Erik Ten Hag’s substitutions backfire for Man Utd against Sevilla as West Ham held by Gent – European hits and misses | Football News
We reflect on the main talking points from Man Utd’s dramatic 2-2 draw with Sevilla in the Europa League and West Ham’s 1-1 draw with Gent in the Europa Conference League
23:41, UK, Thursday 13 April 2023
Ten Hag’s changes backfire for Man Utd
Bruno Fernandes reacted angrily when his number came up midway through the second half at Old Trafford and his frustration was understandable. It seemed a strange call by Erik ten Hag.
The Portuguese had already been booked, ensuring he will miss next week’s second leg through suspension. So, if there was a need for him to have a rest, why not wait until then?
There seemed no real reason to withdraw him and his reaction suggests he agreed. He had been key for Manchester United – and Sevilla, although two goals down, were growing into the tie.
Without Fernandes, and without the dangerous Anthony Martial, who was taken off for Wout Weghorst at the same time, the hosts lost a huge chunk of their attacking threat, allowing the momentum to shift irreversibly in Sevilla’s favour.
There was a heavy hint of good fortune about the equaliser, with Youssef En-Nesyri’s header diverted into his own net by Harry Maguire after Tyrell Malacia’s error had led to Sevilla’s first goal, but United were not helped by their manager’s prior changes.
Ten Hag bemoaned their failure to kill the tie afterwards, but their chances of doing so would have been far higher with Fernandes and Martial on the pitch in the closing stages rather than Weghorst and a not-yet-back-up-to-speed Christian Eriksen.
Ten Hag had to think about his players’ workloads, of course. Especially in the case of the returning Martial. But in his analysis of the game in the days to come, he might admit that he acted too swiftly in making his changes.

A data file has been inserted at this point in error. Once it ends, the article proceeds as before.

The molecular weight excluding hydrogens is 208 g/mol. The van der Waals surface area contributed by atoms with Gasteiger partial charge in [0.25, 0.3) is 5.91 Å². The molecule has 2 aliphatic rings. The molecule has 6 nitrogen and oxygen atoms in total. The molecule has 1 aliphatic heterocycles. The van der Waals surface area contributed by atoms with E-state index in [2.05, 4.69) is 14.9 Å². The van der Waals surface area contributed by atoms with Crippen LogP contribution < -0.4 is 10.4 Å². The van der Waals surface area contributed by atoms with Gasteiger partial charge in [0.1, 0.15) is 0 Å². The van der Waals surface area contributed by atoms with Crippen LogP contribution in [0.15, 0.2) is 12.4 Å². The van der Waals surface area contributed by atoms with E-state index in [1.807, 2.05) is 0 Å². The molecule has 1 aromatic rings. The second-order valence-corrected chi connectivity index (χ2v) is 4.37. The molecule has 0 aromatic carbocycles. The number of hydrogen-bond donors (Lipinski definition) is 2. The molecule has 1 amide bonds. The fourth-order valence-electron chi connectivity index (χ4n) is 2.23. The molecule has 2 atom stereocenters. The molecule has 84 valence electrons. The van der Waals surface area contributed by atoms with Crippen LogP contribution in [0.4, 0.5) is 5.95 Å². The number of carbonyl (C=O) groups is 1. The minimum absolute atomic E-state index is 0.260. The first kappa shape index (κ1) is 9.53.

Man Utd still haunted by calamity
For all the positivity surrounding Manchester United’s revival under Erik ten Hag, the club’s penchant for calamity continues to hamper progress and has plunged their prospects of clinching a second trophy this season into doubt.
From the capitulation at Brentford, and the Manchester derby mauling, to their humbling at Anfield, disasters of increasingly severe proportion seem to have lurked in the background throughout Ten Hag’s first season at Manchester United.
Shipping seven goals at the hands of your arch rivals at a time when United were widely fancied to beat Liverpool will take some beating, but there’s an argument the ramifications of this latest setback against Sevilla could outweigh the mere loss of bragging rights, however humiliating.
Whether it be the two late own goals from Maguire and Malacia, or the untimely injuries to Martinez and Varane, Thursday’s 2-2 draw with Sevilla will certainly have felt like a defeat and was arguably the more shocking, given how late the disaster unfolded.
With Champions League qualification potentially hingeing on winning the Europa League, the prospect of navigating the return leg in Seville without the likes of top scorer Marcus Rashford and first-choice centre-back partnership Martinez and Varane only compounded the remarkable shift in mood at a stunned Old Trafford.
The gift of Orban – but prize remains in sight for Hammers
The dulcet tones of Doris Day played over the Ghelamco Arena’s tannoy system at the final whistle. “Que sera sera…” Day may not have had the prospect of a Europa Conference League semi-final in mind, but this tie remains firmly in the balance.
Danny Ings tucked away Jarrod Bowen’s cross on the stroke of half-time – thanks in no small part to a Gent ball boy who facilitated a quickly-taken throw-in – to give West Ham the lead in the first leg of the Europa Conference League quarter-final.
But their defending let them down after the break as they allowed Gent forward Hugo Cuypers to equalise, leaving the tie finely poised heading into next week’s second leg at the London Stadium.
There was late drama with the red card for Kamil Piatkowski wiped out, and so was West Ham’s lead. Gift Orban sparkled; his audacious overhead kick which struck the crossbar would have been a fitting winner. With such grace and granite, Orban is a gift to the game and the finest of prospects.
This was pretty breathless at times and while David Moyes might not have been entirely happy with his side’s performance, this is far from a bad result away from home in the first leg of a European quarter-final.
He will have to make do without Angelo Ogbonna when the sides do it all again in a week’s time, after the Italian’s first-half booking triggered a one-match ban, but this was a sound result if not a convincing display.
There were signs of the West Ham of old, but the version that remains locked in a relegation battle reared its head. Still, the chance to seize this rare chance to deliver European silverware at Prague’s Fortuna Arena on June 7 hangs in front of them. Whatever will be, will be.
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